Classes connect residents to jobs and family on-line
By Vishal Persaud
Hunched over a keyboard in the second row of a computer lab at the Phipps Opportunity Center in Melrose, Ricardo Avillan, 51, chats with his grandsons in Puerto Rico on Facebook.
Avillan began making the trek across the 145th Street Bridge from East Harlem to the Bronx to attend computer classes every Monday and Wednesday because he realized that knowing how to use the Internet might give him a better chance to find a job. Learning to connect with his family via Facebook was a bonus.
“In my time when I was a kid, we made our toys, but now everything is different,” said Avillan.
While most Americans now hold the power of the Internet in the palm of their hand, many others still don’t know what it’s like to move a mouse on a desktop, much less the trackball on a Blackberry.
According to a report released by the Federal Communications Commission in February, 35 percent of Americans do not have a high-speed Internet connection at home. Among those, Hispanics make up the largest group.
Computer training centers like the one at Phipps Opportunity Center on Third Avenue and East 159th Street are a bridge across this digital divide.
“My job here is to build up an awareness and appreciation for all the possibilities that the Internet possesses,” said Angel Aracena, director of educational technology at the Phipps Community Development Corporation. Twice a week, he teaches local residents simple Internet navigation and more advanced uses of the Internet, including how to pay bills or shop online.
The center has 19 computers in a small lab at the back of the opportunity center. Most of the people who use the computers live in the apartment building that houses the center, according to Rosemary Ordonez-Jenkins, assistant executive director for adult and family services at Phipps.
Many of the residents who attend Aracena’s classes had never used a computer or browsed a website.
A study by the National Broadband Plan Consumer Survey found that people who do not subscribe to a high-speed Internet connection cite three main reasons: affordability, lack of computer education and relevance to their lives.
That agrees with Aracena’s observation. “It’s not part of their priorities,” he said.
But the inability to use the Internet magnifies the problems that affect low-income people and immigrants, said David Birdsell, Dean of Public Affairs at Baruch College.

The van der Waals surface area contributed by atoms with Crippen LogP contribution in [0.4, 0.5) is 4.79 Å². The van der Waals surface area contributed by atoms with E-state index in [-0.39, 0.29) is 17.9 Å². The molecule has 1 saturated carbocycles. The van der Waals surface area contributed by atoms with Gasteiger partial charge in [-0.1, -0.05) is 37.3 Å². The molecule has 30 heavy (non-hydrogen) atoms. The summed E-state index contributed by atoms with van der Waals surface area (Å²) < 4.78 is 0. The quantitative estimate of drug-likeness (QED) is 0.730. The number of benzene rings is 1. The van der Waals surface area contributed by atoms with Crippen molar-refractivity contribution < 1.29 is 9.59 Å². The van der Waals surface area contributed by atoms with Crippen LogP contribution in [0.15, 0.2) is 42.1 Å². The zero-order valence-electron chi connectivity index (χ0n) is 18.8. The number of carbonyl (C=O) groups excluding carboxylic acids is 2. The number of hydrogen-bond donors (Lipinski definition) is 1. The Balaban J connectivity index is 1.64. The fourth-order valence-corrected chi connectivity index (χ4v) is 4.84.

Those without Internet know-how or access “are less able to take advantage of educational and small business opportunities and are less able to stay in touch with their neighborhoods,” Birdsell said. “The Internet is a prerequisite for full participation in society.”
“It would help me get a lot more information on things that I need to know as far as working and even school,” said Carlos Ortiz, 23, who attended the class at Phipps as part of training for Justice Corps, a program that helps young adults acquire practical skills to find jobs and become more involved in their communities.
Ortiz has only a few, scattered opportunities to use a computer. He can go on-line briefly on the computer his mother has for work, in class or when he gets a chance to go to the library.
The Obama administration proposed a National Broadband Plan that calls on Congress to address the need to make the Internet more available through discounts for broadband service and computer training for low-income Americans, including the creation of a Digital Literacy Corps to provide hands-on computer instruction. The plan would also target training centers like the Phipps Opportunity Center and libraries to increase their capacity to help with the education training.
If discounts were available, residents like Providencia Maisonet, 58, might be able to subscribe to the Internet at home.
“It’s $50 dollars a month, and I’m paying for Internet on my cell phone, so I don’t know what to do,” said Maisonet, who attends the Phipps class and recently bought a laptop to practice things she’s learned.
Ricardo Avillan has also bought a laptop based on recommendations from Aracena. Once he learns enough, he wants to use it to write music, but also to apply for jobs.
His search for work brought him to the Phipps Opportunity Center, when he found that employers were referring him to their websites to find their applications for work. He couldn’t follow through, he said, because he didn’t have a computer or know how to use the Internet.
“I understand now that I have to know about computers,” Avillan said.